Social health insurance in Germany covers approximately 85% of the German population [12]. Data were obtained from a database containing information from several German statutory health insurance (SHI) organizations. This database included patients from all regions of Germany in 2007. A total of 6.7 million individuals were included in the database, representing 9.5% of all insured people in the social health insurance system. The database included 1.2 million individuals age 18 years and younger. The sex distribution was 44.8% female and 55.2% male (Table 1).

Table 1. Sex Distribution in the German SHI Databases, 2007
 TotalAge ≤18 years
N 6,699,1251,215,684
Sex, male/female, %45.3/54.744.8/55.2

Individuals with psoriasis were identified according to the International Classification of Diseases (ICD) Tenth Revision, German Modification, codes applied to all outpatient and hospital contacts. The diagnosis of psoriasis was assumed if there was at least one documented patient contact using the code L40.x and subcodes. In Germany, the ICD coding quality for outpatient diagnoses is labeled as “confirmed diagnosis,” “suspected diagnosis,” “excluded diagnosis,” “history of diagnosis,” or “other.” This is a further description concerning the reliability of the diagnosis. For outpatient contacts, only data labeled “confirmed” were included in the analysis; for inpatient treatment, the primary and secondary diagnoses were both used [13].

Prevalence was adjusted for age and sex using the social health insurance in Germany as standard (everybody enrolled in all SHIs in Germany; unit of time: year). For the identified insured people, the prevalences were age and sex adjusted on the basis of their insured days in comparison to the standard population (insured days in the SHI; [14]). The approximation of the total number of children and adolescents with psoriasis in the SHI was based on the official record type of the German annual compensation statistic for 2007 (German “Satzart [SA] 40,” official statistic of the Federal Insurance Office). For prevalence, the equation for the approximation of a binomial confidence interval (CI; formula 1) was used [15]:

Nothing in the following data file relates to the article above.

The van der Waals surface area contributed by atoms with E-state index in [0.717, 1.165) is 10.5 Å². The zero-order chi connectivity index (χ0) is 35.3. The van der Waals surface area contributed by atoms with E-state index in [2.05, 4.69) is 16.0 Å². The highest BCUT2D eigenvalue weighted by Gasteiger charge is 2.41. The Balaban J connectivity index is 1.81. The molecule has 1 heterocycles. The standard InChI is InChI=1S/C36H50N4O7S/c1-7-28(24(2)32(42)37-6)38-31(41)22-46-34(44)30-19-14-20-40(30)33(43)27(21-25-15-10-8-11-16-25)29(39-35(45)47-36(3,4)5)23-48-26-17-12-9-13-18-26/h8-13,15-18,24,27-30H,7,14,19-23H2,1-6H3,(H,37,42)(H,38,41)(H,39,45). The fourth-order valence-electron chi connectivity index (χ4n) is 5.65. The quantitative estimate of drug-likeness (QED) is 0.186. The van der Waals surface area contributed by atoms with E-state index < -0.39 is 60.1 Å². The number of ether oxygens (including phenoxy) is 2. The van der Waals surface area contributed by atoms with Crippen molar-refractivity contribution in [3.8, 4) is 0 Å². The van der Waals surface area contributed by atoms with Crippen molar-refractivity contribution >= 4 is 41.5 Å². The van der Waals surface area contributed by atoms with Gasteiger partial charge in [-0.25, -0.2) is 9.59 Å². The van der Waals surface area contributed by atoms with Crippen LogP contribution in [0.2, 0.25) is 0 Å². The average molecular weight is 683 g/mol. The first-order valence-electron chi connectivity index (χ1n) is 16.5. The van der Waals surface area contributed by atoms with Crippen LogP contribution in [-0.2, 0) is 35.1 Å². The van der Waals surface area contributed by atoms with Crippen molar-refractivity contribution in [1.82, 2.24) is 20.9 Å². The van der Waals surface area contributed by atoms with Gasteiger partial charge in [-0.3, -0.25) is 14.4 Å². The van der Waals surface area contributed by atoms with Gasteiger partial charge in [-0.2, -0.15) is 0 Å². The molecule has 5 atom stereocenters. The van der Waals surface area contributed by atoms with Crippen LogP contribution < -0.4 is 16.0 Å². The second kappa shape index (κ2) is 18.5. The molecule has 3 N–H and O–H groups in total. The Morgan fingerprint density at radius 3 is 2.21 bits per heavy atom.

• display math(1)

where α = alpha error, k = successes in the sample, n = sample size, p = proportion of successes estimated from the statistical sample, r = relative frequency = k/n, and z = number of standard deviations from the mean (z-score). The Anatomical Therapeutic Chemical (ATC) Classification System (2007) was used to classify drugs.

Comorbidities were identified based on the hierarchical disease groups (German: Hierarchische Morbiditätsgruppen [HMG]) and grouped based on the morbidity risk adjustment model that the Federal Insurance Office uses to calculate allocations to SHIs from the Health Fund. For technical reasons, data on comorbidities from a subset of 3.2 million patients were analyzed. For this subset, logistic regression was used to analyze the binary outcome variables. The independent variable (psoriasis) predicted the dichotomous outcome (comorbidity), controlling for age and sex as confounders. Comorbidities (HMG) that were statistically not significant or were reported in fewer than five children and adolescents were not included in the analysis. p < 0.05 was considered statistically significant. Statistical analyses were performed using SPSS Statistics, version 18 for Windows (IBM, Ehningen, Germany).